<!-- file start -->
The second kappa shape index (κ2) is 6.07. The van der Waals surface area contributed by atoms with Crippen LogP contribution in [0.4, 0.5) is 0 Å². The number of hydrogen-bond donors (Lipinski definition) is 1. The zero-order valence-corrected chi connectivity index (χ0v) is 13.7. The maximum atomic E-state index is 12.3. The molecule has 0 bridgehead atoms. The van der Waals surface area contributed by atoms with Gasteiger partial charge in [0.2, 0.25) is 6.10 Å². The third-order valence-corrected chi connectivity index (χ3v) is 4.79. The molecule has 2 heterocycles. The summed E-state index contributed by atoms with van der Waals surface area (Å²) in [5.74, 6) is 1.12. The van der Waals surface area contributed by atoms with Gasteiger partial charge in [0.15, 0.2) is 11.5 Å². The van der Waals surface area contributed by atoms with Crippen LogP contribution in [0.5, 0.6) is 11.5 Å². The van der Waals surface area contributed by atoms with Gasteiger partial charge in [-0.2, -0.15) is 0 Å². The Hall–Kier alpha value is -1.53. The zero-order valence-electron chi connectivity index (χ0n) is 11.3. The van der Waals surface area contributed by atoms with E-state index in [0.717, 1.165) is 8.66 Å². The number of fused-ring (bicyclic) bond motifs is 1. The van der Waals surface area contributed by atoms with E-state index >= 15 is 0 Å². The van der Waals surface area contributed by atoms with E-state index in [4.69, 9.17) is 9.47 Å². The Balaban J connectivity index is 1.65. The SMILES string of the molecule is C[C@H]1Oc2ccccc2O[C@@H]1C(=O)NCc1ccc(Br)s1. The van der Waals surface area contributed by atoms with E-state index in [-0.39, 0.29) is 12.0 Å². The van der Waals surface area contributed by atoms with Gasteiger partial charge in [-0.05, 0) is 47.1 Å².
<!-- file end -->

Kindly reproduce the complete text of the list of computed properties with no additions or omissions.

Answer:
The second kappa shape index (κ2) is 6.07. The van der Waals surface area contributed by atoms with Crippen LogP contribution in [0.4, 0.5) is 0 Å². The number of hydrogen-bond donors (Lipinski definition) is 1. The zero-order valence-corrected chi connectivity index (χ0v) is 13.7. The maximum atomic E-state index is 12.3. The molecule has 0 bridgehead atoms. The van der Waals surface area contributed by atoms with Gasteiger partial charge in [0.2, 0.25) is 6.10 Å². The third-order valence-corrected chi connectivity index (χ3v) is 4.79. The molecule has 2 heterocycles. The summed E-state index contributed by atoms with van der Waals surface area (Å²) in [5.74, 6) is 1.12. The van der Waals surface area contributed by atoms with Gasteiger partial charge in [0.15, 0.2) is 11.5 Å². The van der Waals surface area contributed by atoms with Crippen LogP contribution in [0.5, 0.6) is 11.5 Å². The van der Waals surface area contributed by atoms with Gasteiger partial charge in [-0.2, -0.15) is 0 Å². The Hall–Kier alpha value is -1.53. The zero-order valence-electron chi connectivity index (χ0n) is 11.3. The van der Waals surface area contributed by atoms with E-state index in [0.717, 1.165) is 8.66 Å². The number of fused-ring (bicyclic) bond motifs is 1. The van der Waals surface area contributed by atoms with E-state index >= 15 is 0 Å². The van der Waals surface area contributed by atoms with E-state index in [4.69, 9.17) is 9.47 Å². The Balaban J connectivity index is 1.65. The SMILES string of the molecule is C[C@H]1Oc2ccccc2O[C@@H]1C(=O)NCc1ccc(Br)s1. The van der Waals surface area contributed by atoms with E-state index in [-0.39, 0.29) is 12.0 Å². The van der Waals surface area contributed by atoms with Gasteiger partial charge in [-0.05, 0) is 47.1 Å².